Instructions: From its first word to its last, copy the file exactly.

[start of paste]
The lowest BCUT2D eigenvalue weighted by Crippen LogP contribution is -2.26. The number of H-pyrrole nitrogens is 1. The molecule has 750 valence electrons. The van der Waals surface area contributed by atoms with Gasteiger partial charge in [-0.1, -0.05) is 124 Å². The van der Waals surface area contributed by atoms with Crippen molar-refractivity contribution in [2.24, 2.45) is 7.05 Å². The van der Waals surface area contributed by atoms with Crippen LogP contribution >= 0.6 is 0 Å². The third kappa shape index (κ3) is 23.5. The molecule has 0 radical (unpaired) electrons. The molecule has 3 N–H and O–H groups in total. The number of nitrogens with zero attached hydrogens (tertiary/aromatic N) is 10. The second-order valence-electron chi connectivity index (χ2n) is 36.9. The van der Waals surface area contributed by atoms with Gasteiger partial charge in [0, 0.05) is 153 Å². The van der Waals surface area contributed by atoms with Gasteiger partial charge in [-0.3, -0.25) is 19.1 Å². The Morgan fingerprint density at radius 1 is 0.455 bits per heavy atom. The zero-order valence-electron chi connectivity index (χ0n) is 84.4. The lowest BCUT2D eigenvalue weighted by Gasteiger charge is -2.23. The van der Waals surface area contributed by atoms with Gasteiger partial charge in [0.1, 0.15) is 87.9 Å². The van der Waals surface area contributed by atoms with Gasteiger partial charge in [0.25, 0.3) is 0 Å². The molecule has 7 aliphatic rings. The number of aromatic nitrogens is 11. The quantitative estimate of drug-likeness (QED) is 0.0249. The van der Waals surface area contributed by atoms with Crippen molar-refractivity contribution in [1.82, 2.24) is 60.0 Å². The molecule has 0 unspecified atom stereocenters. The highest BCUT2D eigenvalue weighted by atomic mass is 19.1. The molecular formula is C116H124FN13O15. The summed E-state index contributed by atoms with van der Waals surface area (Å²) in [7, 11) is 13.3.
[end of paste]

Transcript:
The lowest BCUT2D eigenvalue weighted by Crippen LogP contribution is -2.26. The number of H-pyrrole nitrogens is 1. The molecule has 750 valence electrons. The van der Waals surface area contributed by atoms with Gasteiger partial charge in [-0.1, -0.05) is 124 Å². The van der Waals surface area contributed by atoms with Crippen molar-refractivity contribution in [2.24, 2.45) is 7.05 Å². The van der Waals surface area contributed by atoms with Crippen LogP contribution >= 0.6 is 0 Å². The third kappa shape index (κ3) is 23.5. The molecule has 0 radical (unpaired) electrons. The molecule has 3 N–H and O–H groups in total. The number of nitrogens with zero attached hydrogens (tertiary/aromatic N) is 10. The second-order valence-electron chi connectivity index (χ2n) is 36.9. The van der Waals surface area contributed by atoms with Gasteiger partial charge in [0, 0.05) is 153 Å². The van der Waals surface area contributed by atoms with Gasteiger partial charge in [-0.3, -0.25) is 19.1 Å². The Morgan fingerprint density at radius 1 is 0.455 bits per heavy atom. The zero-order valence-electron chi connectivity index (χ0n) is 84.4. The lowest BCUT2D eigenvalue weighted by Gasteiger charge is -2.23. The van der Waals surface area contributed by atoms with Gasteiger partial charge in [0.1, 0.15) is 87.9 Å². The van der Waals surface area contributed by atoms with Gasteiger partial charge in [0.25, 0.3) is 0 Å². The molecule has 7 aliphatic rings. The number of aromatic nitrogens is 11. The quantitative estimate of drug-likeness (QED) is 0.0249. The van der Waals surface area contributed by atoms with Crippen molar-refractivity contribution in [1.82, 2.24) is 60.0 Å². The molecule has 0 unspecified atom stereocenters. The highest BCUT2D eigenvalue weighted by atomic mass is 19.1. The molecular formula is C116H124FN13O15. The summed E-state index contributed by atoms with van der Waals surface area (Å²) in [7, 11) is 13.3.